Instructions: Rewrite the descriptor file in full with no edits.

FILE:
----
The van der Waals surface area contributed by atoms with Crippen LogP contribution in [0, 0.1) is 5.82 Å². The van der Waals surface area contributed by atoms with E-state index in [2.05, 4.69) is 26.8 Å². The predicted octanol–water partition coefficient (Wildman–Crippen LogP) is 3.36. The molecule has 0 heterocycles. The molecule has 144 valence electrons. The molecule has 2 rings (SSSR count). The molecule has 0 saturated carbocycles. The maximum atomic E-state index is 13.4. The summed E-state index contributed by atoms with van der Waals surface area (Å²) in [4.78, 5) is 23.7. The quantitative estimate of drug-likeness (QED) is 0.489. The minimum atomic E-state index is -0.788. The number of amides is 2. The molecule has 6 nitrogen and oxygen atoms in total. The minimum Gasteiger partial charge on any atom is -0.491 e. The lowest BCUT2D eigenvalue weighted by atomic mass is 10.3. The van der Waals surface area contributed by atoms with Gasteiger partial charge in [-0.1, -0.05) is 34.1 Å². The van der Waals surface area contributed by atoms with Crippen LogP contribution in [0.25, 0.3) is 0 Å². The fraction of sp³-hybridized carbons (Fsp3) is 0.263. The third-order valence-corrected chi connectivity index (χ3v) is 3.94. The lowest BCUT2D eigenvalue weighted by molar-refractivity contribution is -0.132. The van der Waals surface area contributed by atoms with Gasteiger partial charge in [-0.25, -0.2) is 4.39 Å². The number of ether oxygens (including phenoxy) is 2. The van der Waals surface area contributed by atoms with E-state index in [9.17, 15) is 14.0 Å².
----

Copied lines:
The van der Waals surface area contributed by atoms with Crippen LogP contribution in [0, 0.1) is 5.82 Å². The van der Waals surface area contributed by atoms with E-state index in [2.05, 4.69) is 26.8 Å². The predicted octanol–water partition coefficient (Wildman–Crippen LogP) is 3.36. The molecule has 0 heterocycles. The molecule has 144 valence electrons. The molecule has 2 rings (SSSR count). The molecule has 0 saturated carbocycles. The maximum atomic E-state index is 13.4. The summed E-state index contributed by atoms with van der Waals surface area (Å²) in [4.78, 5) is 23.7. The quantitative estimate of drug-likeness (QED) is 0.489. The minimum atomic E-state index is -0.788. The number of amides is 2. The molecule has 6 nitrogen and oxygen atoms in total. The minimum Gasteiger partial charge on any atom is -0.491 e. The lowest BCUT2D eigenvalue weighted by atomic mass is 10.3. The van der Waals surface area contributed by atoms with Gasteiger partial charge in [-0.1, -0.05) is 34.1 Å². The van der Waals surface area contributed by atoms with Crippen LogP contribution in [0.25, 0.3) is 0 Å². The fraction of sp³-hybridized carbons (Fsp3) is 0.263. The third-order valence-corrected chi connectivity index (χ3v) is 3.94. The lowest BCUT2D eigenvalue weighted by molar-refractivity contribution is -0.132. The van der Waals surface area contributed by atoms with Gasteiger partial charge in [-0.25, -0.2) is 4.39 Å². The number of ether oxygens (including phenoxy) is 2. The van der Waals surface area contributed by atoms with E-state index in [9.17, 15) is 14.0 Å².